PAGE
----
Pope liked Jervas’s straight-backed “man of sense” (Wallace Jackson again) enough to use as the basis for the frontispiece engraving to his Works of 1717. Unlike this full-wigged, publicly presentable young gentleman, Kneller’s Pope has a more melancholy air, reflecting the circumstances of the commission – the death of an aristocratic friend and patron – and wears a distant, distracted look. One absent-minded elbow rests on a thick volume that happens to be labelled “HOMER”. The label is the same vivid vermillion as the poet’s headgear, colour-coding the precious classical connection for us. It’s the epitome, for the time, of a man with his mind on higher things.
Opposite is Roubiliac posing with his model of a full-length statue of Shakespeare, while beneath the canvasses are display cases of books, manuscripts and other items that generally prepare you for the purely sculpted experience of the portrait busts in the second room.
Stepping from the red ante room to the white drawing room ought to feel like joining the party at last: here are the guests of honour, albeit all of them turned to stone, and several of them being the same person. We are invited nonetheless to get closer to them, to pay close attention to them as they lean forward, gaze on the crowd, bend to attend to what little gossip we have to relay – or seem to look past us, on to another world. We can see those “small cords” Reynolds noted in Pope’s cheeks, the furrowed brow, even the wrinkles.
And if you’re in the eavesdropping mood, there is conversation of a sort to be heard, too. In one corner, Pope and Laurence Sterne (as sculpted by Joseph Nollekens, c. 1770) discuss literary fame and maybe the tribulations of the literary marketplace:
Photo: M. Caines
In another, Pope and his exalted Isaac Newton fail to catch one another’s eye:
Photo: M. Caines
And commanding the centre of the room are a number of Popes placed at a muse-friendly height, all of them Roubiliac’s, and each with its own slightly different mood. That owned by David Garrick, for instance, has fuller lips and less of a twist to the neck than most of others, and appears more stubbornly Roman, perhaps because the eyes are not incised, as the majority are. Another marble bust of 1741 has more of a twist to the neck and more of an upward glance, its attention caught by some overheard piece of folly that will later make its way into the Dunciad.
Taken together, they seem to vindicate Malcolm Baker's sense of an inwardness on display in Roubiliac's work – a vision of Pope as visionary, looking off into his realm of verse, both perceiving and creating order where, to others, there might appear to be none. No wonder Michael Rysbrack’s more foppish, Jervas-lite Pope of 1730, condemned here to the status of a baroque wallflower, looks uncomfortably like he might have crashed the wrong party.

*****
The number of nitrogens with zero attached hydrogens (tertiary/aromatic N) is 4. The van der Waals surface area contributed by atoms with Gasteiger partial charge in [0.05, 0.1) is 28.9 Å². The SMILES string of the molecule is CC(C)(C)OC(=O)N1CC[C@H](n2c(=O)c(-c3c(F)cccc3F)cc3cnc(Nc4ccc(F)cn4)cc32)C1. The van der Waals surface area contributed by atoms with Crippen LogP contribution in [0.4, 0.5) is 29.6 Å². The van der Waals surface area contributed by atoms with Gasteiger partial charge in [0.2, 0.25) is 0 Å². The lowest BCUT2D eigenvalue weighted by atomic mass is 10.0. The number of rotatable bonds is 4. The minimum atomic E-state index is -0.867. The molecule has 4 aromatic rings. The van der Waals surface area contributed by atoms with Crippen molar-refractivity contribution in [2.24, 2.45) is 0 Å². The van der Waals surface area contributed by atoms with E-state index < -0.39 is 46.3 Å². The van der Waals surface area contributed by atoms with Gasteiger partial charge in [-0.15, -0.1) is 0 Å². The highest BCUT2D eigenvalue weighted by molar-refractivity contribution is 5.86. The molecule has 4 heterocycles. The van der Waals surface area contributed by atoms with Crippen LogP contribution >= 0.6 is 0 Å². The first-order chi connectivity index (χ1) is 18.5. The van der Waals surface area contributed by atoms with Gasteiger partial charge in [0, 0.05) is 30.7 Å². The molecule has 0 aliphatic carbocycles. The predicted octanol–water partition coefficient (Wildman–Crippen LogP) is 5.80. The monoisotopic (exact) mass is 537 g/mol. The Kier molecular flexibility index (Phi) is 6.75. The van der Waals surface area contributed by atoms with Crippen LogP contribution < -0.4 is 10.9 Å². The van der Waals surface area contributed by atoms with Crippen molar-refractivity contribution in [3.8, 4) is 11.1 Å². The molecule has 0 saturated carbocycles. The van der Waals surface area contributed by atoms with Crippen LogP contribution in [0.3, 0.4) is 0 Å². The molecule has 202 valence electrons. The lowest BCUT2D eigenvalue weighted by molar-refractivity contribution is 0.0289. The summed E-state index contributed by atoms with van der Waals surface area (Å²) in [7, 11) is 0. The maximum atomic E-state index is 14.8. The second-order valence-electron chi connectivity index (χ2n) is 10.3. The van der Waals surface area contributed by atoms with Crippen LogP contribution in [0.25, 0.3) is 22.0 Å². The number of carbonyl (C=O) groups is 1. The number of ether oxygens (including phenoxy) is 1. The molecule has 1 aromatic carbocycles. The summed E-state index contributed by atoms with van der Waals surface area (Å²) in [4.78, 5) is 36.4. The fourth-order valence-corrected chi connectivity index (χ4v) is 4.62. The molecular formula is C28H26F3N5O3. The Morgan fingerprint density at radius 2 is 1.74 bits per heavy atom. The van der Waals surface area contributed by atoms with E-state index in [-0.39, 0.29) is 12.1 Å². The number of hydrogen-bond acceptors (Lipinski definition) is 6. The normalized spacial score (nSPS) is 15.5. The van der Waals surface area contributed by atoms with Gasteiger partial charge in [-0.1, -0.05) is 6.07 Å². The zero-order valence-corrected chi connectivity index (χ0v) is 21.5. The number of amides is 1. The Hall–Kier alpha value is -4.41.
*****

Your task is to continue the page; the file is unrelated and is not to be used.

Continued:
In general, the panels accompanying these exhibits offer strikingly little in the way of quotation from Pope’s poetry – is it taken for granted that every visitor will know why anybody should have cared about him at all? Or perhaps the couplets would have distracted us from the crucial relationship between the poet and the sculptor. . . . It’s interesting to learn here, though, that the intensity of Roubiliac's terracotta model of Pope's head caught the eye of Elizabeth Barrett Browning who, although it doesn’t say so in the exhibition catalogue when it quotes her, would have known something of how it felt to be “drawn with disease and bitter thoughts”; she found the bust “a too expressive, miserable face . . . and very painful, I felt, to look at”.
The dissenting voice of Pope’s enemies can barely creep among this distinguished company, but it is certainly there in Charles-Germain de Saint-Aubin’s watercolour and pencil send-up of the poet as a Peeping Tom in his subversive Livre de Caricatures tant Bonnes que mauvaises. London produced plenty of sordid and explicit etchings against Pope, such as those inspired by a story vengefully put about by Colley Cibber after Pope had made him the Arch-Dunce of the Dunciad, with titles such as “The Poetical Tom-Titt perch’d upon the Mount of Love” – but it has been prudently decided to leave such dubious pleasures for another occasion.
The portrait bust is, after all, a much weightier genre; the exhibition’s title, Fame and Friendship, points to its double significance for Pope’s reputation then and now. Rysbrack and Roubiliac alike were commissioned to provide busts for the homes of Pope’s friends or affluent admirers such as Garrick. These private emblems of friendship would also serve, however, as the basis for all kinds of public imitations – prints, engravings, enamelled Staffordshire earthenware. They represent both a web of close allegiances with loyal friends and the way Pope intended his image to stake its own powerful claim to fame.